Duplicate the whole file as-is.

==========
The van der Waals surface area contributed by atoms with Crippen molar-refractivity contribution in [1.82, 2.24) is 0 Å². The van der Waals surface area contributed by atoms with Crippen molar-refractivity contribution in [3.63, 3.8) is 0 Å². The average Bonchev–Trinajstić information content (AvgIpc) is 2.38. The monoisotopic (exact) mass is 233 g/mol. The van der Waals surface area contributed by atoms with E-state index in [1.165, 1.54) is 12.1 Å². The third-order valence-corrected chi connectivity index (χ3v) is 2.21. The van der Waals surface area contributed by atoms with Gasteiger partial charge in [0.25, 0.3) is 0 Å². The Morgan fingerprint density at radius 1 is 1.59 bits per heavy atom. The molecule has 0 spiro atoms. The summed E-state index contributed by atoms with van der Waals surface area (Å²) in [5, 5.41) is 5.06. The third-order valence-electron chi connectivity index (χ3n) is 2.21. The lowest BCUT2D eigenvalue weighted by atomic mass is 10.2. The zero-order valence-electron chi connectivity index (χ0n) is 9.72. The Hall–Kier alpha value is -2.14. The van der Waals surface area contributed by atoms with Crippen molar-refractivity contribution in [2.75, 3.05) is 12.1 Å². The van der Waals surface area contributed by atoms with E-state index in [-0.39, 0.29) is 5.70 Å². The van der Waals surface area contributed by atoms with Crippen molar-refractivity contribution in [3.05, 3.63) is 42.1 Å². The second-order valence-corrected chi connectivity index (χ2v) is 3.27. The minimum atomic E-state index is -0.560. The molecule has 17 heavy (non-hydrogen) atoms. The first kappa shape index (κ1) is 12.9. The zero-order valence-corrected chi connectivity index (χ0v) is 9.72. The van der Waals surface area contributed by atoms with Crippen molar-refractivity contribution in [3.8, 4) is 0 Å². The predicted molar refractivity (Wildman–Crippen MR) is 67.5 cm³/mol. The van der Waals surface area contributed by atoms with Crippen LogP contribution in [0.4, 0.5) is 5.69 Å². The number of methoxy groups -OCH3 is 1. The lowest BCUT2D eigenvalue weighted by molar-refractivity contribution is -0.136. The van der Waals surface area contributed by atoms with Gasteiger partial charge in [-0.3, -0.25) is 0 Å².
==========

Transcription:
The van der Waals surface area contributed by atoms with Crippen molar-refractivity contribution in [1.82, 2.24) is 0 Å². The van der Waals surface area contributed by atoms with Crippen molar-refractivity contribution in [3.63, 3.8) is 0 Å². The average Bonchev–Trinajstić information content (AvgIpc) is 2.38. The monoisotopic (exact) mass is 233 g/mol. The van der Waals surface area contributed by atoms with E-state index in [1.165, 1.54) is 12.1 Å². The third-order valence-corrected chi connectivity index (χ3v) is 2.21. The van der Waals surface area contributed by atoms with Gasteiger partial charge in [0.25, 0.3) is 0 Å². The Morgan fingerprint density at radius 1 is 1.59 bits per heavy atom. The molecule has 0 spiro atoms. The summed E-state index contributed by atoms with van der Waals surface area (Å²) in [5, 5.41) is 5.06. The third-order valence-electron chi connectivity index (χ3n) is 2.21. The lowest BCUT2D eigenvalue weighted by atomic mass is 10.2. The zero-order valence-electron chi connectivity index (χ0n) is 9.72. The Hall–Kier alpha value is -2.14. The van der Waals surface area contributed by atoms with Crippen molar-refractivity contribution in [2.75, 3.05) is 12.1 Å². The van der Waals surface area contributed by atoms with E-state index in [-0.39, 0.29) is 5.70 Å². The van der Waals surface area contributed by atoms with Crippen molar-refractivity contribution in [3.05, 3.63) is 42.1 Å². The second-order valence-corrected chi connectivity index (χ2v) is 3.27. The minimum atomic E-state index is -0.560. The molecule has 17 heavy (non-hydrogen) atoms. The first kappa shape index (κ1) is 12.9. The zero-order valence-corrected chi connectivity index (χ0v) is 9.72. The van der Waals surface area contributed by atoms with Crippen molar-refractivity contribution in [3.8, 4) is 0 Å². The predicted molar refractivity (Wildman–Crippen MR) is 67.5 cm³/mol. The van der Waals surface area contributed by atoms with Crippen LogP contribution in [0.4, 0.5) is 5.69 Å². The number of methoxy groups -OCH3 is 1. The lowest BCUT2D eigenvalue weighted by molar-refractivity contribution is -0.136. The van der Waals surface area contributed by atoms with Gasteiger partial charge in [-0.3, -0.25) is 0 Å².